Critics’ Picks

Toyin Ojih Odutola, As He Watched Him Walk Away, 2020, colored pencil and graphite on Dura-Lar, 11 x 14".

Toyin Ojih Odutola, As He Watched Him Walk Away, 2020, colored pencil and graphite on Dura-Lar, 11 x 14".

New York

Toyin Ojih Odutola

Jack Shainman Gallery
524 West 24th Street
September 10 – October 2020

Nigerian American artist Toyin Ojih Odutola is a master of the epic narrative. Her breakout 2017 solo show at New York’s Whitney Museum of American Art chronicled a marriage between two men from fictitious aristocratic families in Nigeria. And her debut exhibition in the United Kingdom, currently on view at London’s Barbican Centre, spins a yarn about a Nigerian autocracy run by female warriors who oppress male workers—a tale that spans forty sequential drawings and took the artist more than eight months to formulate prior to execution.

In Ojih Odutola’s presentation here, the artist explores world-building on a more intimate scale. She relinquishes her elaborate aliases and sweeping mythologies to offer her viewers something less guarded: microfictions that imagine the inner lives of everyday Black subjects through exquisitely drawn, closely cropped portraits and short text panels. She made these vignettes during the Covid-19 lockdown, a period of mandated isolation during which, to an extent, human connection itself had become a fiction.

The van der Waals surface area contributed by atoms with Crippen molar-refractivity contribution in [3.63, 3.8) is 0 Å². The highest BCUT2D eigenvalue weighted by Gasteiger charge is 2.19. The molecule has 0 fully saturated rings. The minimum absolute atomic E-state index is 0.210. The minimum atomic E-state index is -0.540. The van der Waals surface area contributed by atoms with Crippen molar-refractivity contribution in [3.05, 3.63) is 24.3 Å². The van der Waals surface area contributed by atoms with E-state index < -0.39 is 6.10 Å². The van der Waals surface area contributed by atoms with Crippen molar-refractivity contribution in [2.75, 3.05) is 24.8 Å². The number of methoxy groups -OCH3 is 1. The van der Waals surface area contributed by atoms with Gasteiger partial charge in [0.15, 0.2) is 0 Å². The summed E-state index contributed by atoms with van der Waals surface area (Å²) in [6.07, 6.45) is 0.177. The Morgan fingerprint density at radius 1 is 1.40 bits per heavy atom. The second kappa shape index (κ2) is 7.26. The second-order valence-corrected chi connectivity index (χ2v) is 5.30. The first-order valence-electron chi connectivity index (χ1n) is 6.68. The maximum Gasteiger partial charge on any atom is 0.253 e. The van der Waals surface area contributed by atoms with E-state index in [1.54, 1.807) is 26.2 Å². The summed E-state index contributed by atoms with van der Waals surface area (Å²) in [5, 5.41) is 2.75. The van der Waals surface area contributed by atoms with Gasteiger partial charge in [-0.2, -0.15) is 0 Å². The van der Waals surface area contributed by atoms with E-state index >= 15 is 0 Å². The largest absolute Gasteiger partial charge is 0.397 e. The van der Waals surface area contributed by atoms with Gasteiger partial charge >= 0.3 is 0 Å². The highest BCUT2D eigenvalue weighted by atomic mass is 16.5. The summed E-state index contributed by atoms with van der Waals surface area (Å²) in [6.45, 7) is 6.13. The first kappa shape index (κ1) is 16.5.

The fundamental gaps in our understanding of others’ experiences—regardless of the quality of our communicative tools or the capaciousness of our empathy—lie at the heart of these open-ended narratives. In one picture, a text panel with a curt accusation—“YOU HAD SOMETHING REALLY SPECIAL. WHY’D YOU HAVE TO GO AND FUCK IT UP?”—hovers by an image of a figure cradling a cell phone. Elsewhere, a portrait of a woman sleeping is paired with a written plea (which is also the show’s title): “Tell me a story, I don’t care if it’s true.” In another image, sans writing, a man covers his face with his hands in an empty landscape, moist patches of green abutting smoky strata of sky. His tale has now been placed, gently, in our hands.